L: Until Jordan also opened its borders for the jihadists.

P: Did you happen to observe the split between Jabhat an-Nusra and ISIS? Did you see ISIS leaving for Raqqa ?

F: After the split, the same guys stayed. Everybody picked sides and changed groups and names again. But Daesh and Nusra, they are the dangerous ones. They kill everyone. If you’re captured by Daesh or Nusra, you die.

P: There is a heated debate in the Netherlands about government support for a so-called jihadist organisation, Jabhat as-Shamiyya. It looks like they are rather a more moderate group in the ranks of the Free Syrian Army. Here in Europe, people have debated the moderate opposition — do you think it exists? Was the Free Syrian Army also involved in kidnappings and robberies?

L:  Yes. They’re all the same.

F: Ahrar as-Sham, Jabhat an-Nusra, Jaysh al-Hurr (FSA), Jaysh al-Islam …  all of them are the same. There are as many leaders as there are groups and everybody does what serves them best. And all those leaders are coming from everywhere, one from Saudi Arabia, another one from Turkey, Pakistan. There is no unity whatsoever, they’re all fighting each other for nothing.

At one point Jabhat an-Nusra abducted a bishop from a village north of Jisr as-Shughur. They took all the title deeds for all of the buildings and land the church owned. They brought him in front of an Islamic court and they forced him to transfer everything to Jabhat an-Nusra; they made him ratify everything with his episcopal seal. Now there are three Christian villages up there that are almost completely abandoned. The only ones still living there are old men who can’t leave the village. The rest is all Islamic land now, if you dare enter there as a Christian you are arrested on the spot.

The city of al-Qusayr, where there was heavy fighting, was half Christian before the war, there were numerous atrocities there against Christians. In a village nearby al-Qusayr, Rabla, they — either Nusra or Daesh, I don’t know — killed a Franciscan bishop and killed all Christians.

Another story is that of Brother Paolo Dall’Oglio. He went from Damascus to Raqqa to negotiate with Daesh over some captured Christians. ISIS took him as a prisoner, tortured him and forced him to convert to Islam. Then they just killed him. He wasn’t even Syrian, he was Italian… Another famous story is that of Brother Frans van der Lugt, a Dutchman. He was in Homs and took care of the Christians during the jihadist siege of the city.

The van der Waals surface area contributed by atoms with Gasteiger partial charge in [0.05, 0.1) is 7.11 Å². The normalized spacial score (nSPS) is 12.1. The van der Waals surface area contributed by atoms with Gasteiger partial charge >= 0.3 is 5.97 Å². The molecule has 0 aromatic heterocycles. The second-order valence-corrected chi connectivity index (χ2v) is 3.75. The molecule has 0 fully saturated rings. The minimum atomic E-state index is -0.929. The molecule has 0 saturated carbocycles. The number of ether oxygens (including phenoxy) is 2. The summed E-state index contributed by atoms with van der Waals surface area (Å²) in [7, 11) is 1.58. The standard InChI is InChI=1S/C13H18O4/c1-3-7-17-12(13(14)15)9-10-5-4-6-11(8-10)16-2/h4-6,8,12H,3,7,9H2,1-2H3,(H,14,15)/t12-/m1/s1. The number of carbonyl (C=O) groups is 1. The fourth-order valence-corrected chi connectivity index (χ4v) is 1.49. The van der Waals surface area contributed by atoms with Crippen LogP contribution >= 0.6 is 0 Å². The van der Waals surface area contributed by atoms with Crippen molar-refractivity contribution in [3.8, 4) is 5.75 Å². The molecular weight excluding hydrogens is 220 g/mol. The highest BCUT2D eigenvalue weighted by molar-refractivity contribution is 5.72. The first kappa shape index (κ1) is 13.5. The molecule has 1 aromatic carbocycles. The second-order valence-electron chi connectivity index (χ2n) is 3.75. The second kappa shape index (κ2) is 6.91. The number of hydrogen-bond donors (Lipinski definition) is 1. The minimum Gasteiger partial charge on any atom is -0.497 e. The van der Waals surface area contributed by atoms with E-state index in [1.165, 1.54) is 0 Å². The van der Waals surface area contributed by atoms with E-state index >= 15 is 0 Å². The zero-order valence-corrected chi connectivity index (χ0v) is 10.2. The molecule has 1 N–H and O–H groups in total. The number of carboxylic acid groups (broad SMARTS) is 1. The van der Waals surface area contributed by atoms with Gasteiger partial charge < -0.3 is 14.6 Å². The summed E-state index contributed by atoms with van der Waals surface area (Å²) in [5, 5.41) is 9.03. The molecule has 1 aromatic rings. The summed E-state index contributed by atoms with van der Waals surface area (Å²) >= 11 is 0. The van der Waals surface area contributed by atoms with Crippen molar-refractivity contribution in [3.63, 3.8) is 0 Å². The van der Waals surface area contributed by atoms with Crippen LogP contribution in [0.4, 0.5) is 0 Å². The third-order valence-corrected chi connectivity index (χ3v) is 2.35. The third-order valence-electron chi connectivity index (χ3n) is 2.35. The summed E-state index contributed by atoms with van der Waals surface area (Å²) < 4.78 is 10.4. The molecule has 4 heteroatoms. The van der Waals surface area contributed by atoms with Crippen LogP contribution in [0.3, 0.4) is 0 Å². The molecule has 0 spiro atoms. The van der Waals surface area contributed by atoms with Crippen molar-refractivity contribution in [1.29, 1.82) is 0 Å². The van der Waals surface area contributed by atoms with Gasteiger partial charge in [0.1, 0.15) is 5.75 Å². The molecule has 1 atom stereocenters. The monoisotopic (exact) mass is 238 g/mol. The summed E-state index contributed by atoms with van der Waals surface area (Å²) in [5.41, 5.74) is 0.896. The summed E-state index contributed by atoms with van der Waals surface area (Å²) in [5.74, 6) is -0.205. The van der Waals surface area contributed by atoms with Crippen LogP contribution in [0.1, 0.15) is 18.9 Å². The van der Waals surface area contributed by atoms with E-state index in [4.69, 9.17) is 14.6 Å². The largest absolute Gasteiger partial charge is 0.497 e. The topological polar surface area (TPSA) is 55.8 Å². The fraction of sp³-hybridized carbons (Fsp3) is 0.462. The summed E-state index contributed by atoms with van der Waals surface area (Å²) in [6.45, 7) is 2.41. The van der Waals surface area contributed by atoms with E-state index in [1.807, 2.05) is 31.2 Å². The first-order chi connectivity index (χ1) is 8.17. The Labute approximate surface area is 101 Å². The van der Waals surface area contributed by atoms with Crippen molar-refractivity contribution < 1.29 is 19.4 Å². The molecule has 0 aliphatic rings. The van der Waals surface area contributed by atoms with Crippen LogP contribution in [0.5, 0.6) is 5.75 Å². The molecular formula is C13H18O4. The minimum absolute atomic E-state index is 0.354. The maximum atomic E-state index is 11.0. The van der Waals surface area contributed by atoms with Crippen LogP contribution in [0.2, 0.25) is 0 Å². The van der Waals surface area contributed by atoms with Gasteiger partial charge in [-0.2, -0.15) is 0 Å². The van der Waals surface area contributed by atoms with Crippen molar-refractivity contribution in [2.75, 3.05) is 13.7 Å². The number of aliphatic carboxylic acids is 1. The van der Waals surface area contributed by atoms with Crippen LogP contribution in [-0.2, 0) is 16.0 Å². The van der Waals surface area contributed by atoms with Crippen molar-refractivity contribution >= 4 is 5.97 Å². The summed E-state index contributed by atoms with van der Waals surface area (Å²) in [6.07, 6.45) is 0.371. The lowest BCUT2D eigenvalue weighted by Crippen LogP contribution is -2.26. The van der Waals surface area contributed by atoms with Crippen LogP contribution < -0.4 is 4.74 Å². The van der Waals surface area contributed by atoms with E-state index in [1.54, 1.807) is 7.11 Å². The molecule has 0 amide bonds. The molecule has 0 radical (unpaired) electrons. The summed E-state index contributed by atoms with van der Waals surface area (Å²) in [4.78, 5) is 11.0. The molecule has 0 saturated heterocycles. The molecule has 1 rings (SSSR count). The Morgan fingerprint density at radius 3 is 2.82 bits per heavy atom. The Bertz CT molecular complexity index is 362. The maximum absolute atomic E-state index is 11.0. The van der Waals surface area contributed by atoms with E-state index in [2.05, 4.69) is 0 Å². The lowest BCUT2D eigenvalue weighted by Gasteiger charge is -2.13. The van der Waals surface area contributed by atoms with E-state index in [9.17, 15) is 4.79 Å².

And what they did with the Christians in al-Qusayr is unthinkable.

L: They forced women to hold their babies in their laps. One [jihadist] held the woman, another would cut the baby’s head off while she was forced to watch. Then they slaughtered the women.

F: They didn’t only do that to Christians. Alawites were also treated that way. The first time we heard such stories, we cried, but now, now we are used to it. Almost every day you hear about something similar.

Pieter, do you remember when you called me one day and told me to leave as soon as possible because the jihadists were coming to my town ? That same week we heard of some unimaginable horror stories. Pregnant women were killed, they just cut their unborn babies out of them.

Do you know Adra? Near Damascus, another Christian village. There was a story there: An entire family of Christians was forced to get into a large, tunnel-shaped oven and then slowly cooked to death. An entire family cooked … To escape that fate at least one family blew themselves up. To die was better than to be captured by jihadists.

We also saw videos of people tied  behind horses and then dragged through the streets. They also used cars and motorcycles to do that.

P: Did anything change when Hezbollah and other Shi’a militias joined the conflict in Syria?

F: Hezbollah? They are not here anymore, maybe in low numbers. At the beginning, they were all over the country. But everyone who’s coming here does it for their own, personal reasons. They don’t come to help Syrians, they do what suits them best — this includes Russia and Iran.

P: Are there many Iranians in Syria now, since Hezbollah left?

F: Probably. We didn’t see them [before they left], but it is said that they are everywhere, yes. They control the airports, apparently. And Russians. All over the place there are Russians nowadays.

P: How do the Russian soldiers conduct themselves? Do they also steal from the general population?

L: No, mostly they behave quite well. I’ve never seen them robbing Christians.

F: Indeed, the Russians are quite good for us. If anything [untoward] happens, you go report that to one of their officers and then the soldier will be punished.

The Russians even started their own tourist industry here. They buy and sell about anything local — souvenirs, copper, pottery — everything that’s made here is bought.

P: Do you think that Western governments should do more for the Syrian people ? What, do you think, can be done?

L: The problem, usually, is the media. All these horror stories about an Islamic takeover of Europe, all refugees are now regarded as dangerous. There certainly are dangerous people among them, but what about ordinary people, like us? We are all regarded as the same.

P: Do you think the Belgian government should be accepting more refugees like you from Syria?

F: If you stop the war in Syria, then we will stay there. If there is safety, we would prefer to live there. That’s our country. But if I have to choose between memories and safety, I choose safety, that’s why I am in Belgium now. My heart is in Syria.

The Saudis and their Wahhabism ruined everything. They disrupted the whole society, Islam here in Syria was pretty moderate and progressive until the Saudis came. Everybody in Syria lived peacefully together, Alawites, Christians, Sunnis… From a kind of moderate Islam everything evolved rapidly to the most extreme.

Don’t ever underestimate the power of the media. Everything that happens in Syria is almost always broadcast live by al-Arabiyya or al-Jazeera. They show literally everything. People killed, blood, torn off limbs, all of that on TV, the whole day through, it has become the new normal. How can my children live with that ? They see it every day, they almost became numb.

Maybe, if you’ll ask me again in about four years, then, maybe, I will cry. Now I can’t cry anymore, there is too much, it just doesn’t stop. Yesterday another 40 to 50 people were killed in Syria, civilians. Every day, it doesn’t stop.